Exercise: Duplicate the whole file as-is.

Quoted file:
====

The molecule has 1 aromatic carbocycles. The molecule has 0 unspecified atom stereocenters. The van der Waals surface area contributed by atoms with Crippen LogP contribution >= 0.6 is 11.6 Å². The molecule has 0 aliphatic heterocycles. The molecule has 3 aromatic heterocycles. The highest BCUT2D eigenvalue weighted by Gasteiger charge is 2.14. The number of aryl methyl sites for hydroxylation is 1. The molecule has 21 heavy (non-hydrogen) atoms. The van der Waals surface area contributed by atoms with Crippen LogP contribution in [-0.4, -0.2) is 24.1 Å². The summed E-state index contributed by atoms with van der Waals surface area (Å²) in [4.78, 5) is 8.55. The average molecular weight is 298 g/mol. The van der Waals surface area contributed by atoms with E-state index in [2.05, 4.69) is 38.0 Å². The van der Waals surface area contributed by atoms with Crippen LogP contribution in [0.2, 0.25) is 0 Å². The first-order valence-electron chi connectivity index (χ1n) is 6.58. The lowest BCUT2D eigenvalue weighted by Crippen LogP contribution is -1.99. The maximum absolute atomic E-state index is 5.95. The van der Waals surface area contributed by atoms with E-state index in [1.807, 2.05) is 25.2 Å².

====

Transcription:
The molecule has 1 aromatic carbocycles. The molecule has 0 unspecified atom stereocenters. The van der Waals surface area contributed by atoms with Crippen LogP contribution >= 0.6 is 11.6 Å². The molecule has 0 aliphatic heterocycles. The molecule has 3 aromatic heterocycles. The highest BCUT2D eigenvalue weighted by Gasteiger charge is 2.14. The number of aryl methyl sites for hydroxylation is 1. The molecule has 21 heavy (non-hydrogen) atoms. The van der Waals surface area contributed by atoms with Crippen LogP contribution in [-0.4, -0.2) is 24.1 Å². The summed E-state index contributed by atoms with van der Waals surface area (Å²) in [4.78, 5) is 8.55. The average molecular weight is 298 g/mol. The van der Waals surface area contributed by atoms with E-state index in [2.05, 4.69) is 38.0 Å². The van der Waals surface area contributed by atoms with Crippen LogP contribution in [0.2, 0.25) is 0 Å². The first-order valence-electron chi connectivity index (χ1n) is 6.58. The lowest BCUT2D eigenvalue weighted by Crippen LogP contribution is -1.99. The maximum absolute atomic E-state index is 5.95. The van der Waals surface area contributed by atoms with E-state index in [1.807, 2.05) is 25.2 Å².